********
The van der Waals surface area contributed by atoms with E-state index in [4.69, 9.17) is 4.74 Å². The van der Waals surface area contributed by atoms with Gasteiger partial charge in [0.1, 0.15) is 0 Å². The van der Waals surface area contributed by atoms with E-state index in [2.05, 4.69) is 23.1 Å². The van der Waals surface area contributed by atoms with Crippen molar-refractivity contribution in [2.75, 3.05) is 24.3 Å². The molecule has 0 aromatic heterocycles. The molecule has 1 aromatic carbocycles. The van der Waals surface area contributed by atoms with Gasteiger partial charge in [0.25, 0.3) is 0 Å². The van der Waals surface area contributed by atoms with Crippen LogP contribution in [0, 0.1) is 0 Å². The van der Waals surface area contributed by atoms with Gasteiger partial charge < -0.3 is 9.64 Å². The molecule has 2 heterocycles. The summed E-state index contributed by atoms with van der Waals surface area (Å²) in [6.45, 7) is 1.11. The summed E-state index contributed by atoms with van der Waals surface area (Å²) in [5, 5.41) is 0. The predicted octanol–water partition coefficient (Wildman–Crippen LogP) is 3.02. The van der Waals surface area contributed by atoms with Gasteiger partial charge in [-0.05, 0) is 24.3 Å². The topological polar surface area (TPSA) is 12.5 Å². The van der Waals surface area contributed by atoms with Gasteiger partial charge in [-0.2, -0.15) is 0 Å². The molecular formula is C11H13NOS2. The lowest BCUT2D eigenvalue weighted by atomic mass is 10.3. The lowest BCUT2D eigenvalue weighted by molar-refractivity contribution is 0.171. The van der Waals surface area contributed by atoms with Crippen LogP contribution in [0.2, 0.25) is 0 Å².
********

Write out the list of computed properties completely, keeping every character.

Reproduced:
The van der Waals surface area contributed by atoms with E-state index in [4.69, 9.17) is 4.74 Å². The van der Waals surface area contributed by atoms with Gasteiger partial charge in [0.1, 0.15) is 0 Å². The van der Waals surface area contributed by atoms with E-state index in [2.05, 4.69) is 23.1 Å². The van der Waals surface area contributed by atoms with Crippen molar-refractivity contribution in [2.75, 3.05) is 24.3 Å². The molecule has 0 aromatic heterocycles. The molecule has 1 aromatic carbocycles. The van der Waals surface area contributed by atoms with Gasteiger partial charge in [0.25, 0.3) is 0 Å². The van der Waals surface area contributed by atoms with Crippen LogP contribution in [0, 0.1) is 0 Å². The van der Waals surface area contributed by atoms with Gasteiger partial charge < -0.3 is 9.64 Å². The molecule has 2 heterocycles. The summed E-state index contributed by atoms with van der Waals surface area (Å²) in [6.45, 7) is 1.11. The summed E-state index contributed by atoms with van der Waals surface area (Å²) in [5, 5.41) is 0. The predicted octanol–water partition coefficient (Wildman–Crippen LogP) is 3.02. The van der Waals surface area contributed by atoms with Gasteiger partial charge in [-0.05, 0) is 24.3 Å². The topological polar surface area (TPSA) is 12.5 Å². The van der Waals surface area contributed by atoms with Gasteiger partial charge in [-0.2, -0.15) is 0 Å². The molecular formula is C11H13NOS2. The lowest BCUT2D eigenvalue weighted by atomic mass is 10.3. The lowest BCUT2D eigenvalue weighted by molar-refractivity contribution is 0.171. The van der Waals surface area contributed by atoms with Crippen LogP contribution in [0.2, 0.25) is 0 Å².